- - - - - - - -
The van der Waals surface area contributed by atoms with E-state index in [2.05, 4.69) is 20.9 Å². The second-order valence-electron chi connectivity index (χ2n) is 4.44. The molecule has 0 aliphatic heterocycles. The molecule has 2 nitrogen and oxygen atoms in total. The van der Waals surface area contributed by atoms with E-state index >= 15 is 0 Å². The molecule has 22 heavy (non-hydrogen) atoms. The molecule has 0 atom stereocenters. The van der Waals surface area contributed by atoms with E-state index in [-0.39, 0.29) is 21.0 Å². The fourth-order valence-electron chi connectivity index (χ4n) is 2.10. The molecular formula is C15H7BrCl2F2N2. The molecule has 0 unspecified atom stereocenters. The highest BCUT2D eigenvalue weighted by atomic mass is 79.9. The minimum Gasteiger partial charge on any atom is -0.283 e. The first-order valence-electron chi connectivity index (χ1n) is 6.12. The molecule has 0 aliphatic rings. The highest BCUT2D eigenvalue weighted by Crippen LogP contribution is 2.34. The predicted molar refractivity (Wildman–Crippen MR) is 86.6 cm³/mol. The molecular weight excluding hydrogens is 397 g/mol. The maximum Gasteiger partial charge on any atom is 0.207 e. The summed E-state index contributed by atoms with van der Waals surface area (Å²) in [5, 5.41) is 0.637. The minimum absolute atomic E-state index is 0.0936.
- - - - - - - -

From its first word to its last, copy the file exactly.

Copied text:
The van der Waals surface area contributed by atoms with E-state index in [2.05, 4.69) is 20.9 Å². The second-order valence-electron chi connectivity index (χ2n) is 4.44. The molecule has 0 aliphatic heterocycles. The molecule has 2 nitrogen and oxygen atoms in total. The van der Waals surface area contributed by atoms with E-state index >= 15 is 0 Å². The molecule has 22 heavy (non-hydrogen) atoms. The molecule has 0 atom stereocenters. The van der Waals surface area contributed by atoms with E-state index in [-0.39, 0.29) is 21.0 Å². The fourth-order valence-electron chi connectivity index (χ4n) is 2.10. The molecular formula is C15H7BrCl2F2N2. The molecule has 0 unspecified atom stereocenters. The highest BCUT2D eigenvalue weighted by atomic mass is 79.9. The minimum Gasteiger partial charge on any atom is -0.283 e. The first-order valence-electron chi connectivity index (χ1n) is 6.12. The molecule has 0 aliphatic rings. The highest BCUT2D eigenvalue weighted by Crippen LogP contribution is 2.34. The predicted molar refractivity (Wildman–Crippen MR) is 86.6 cm³/mol. The molecular weight excluding hydrogens is 397 g/mol. The maximum Gasteiger partial charge on any atom is 0.207 e. The summed E-state index contributed by atoms with van der Waals surface area (Å²) in [5, 5.41) is 0.637. The minimum absolute atomic E-state index is 0.0936.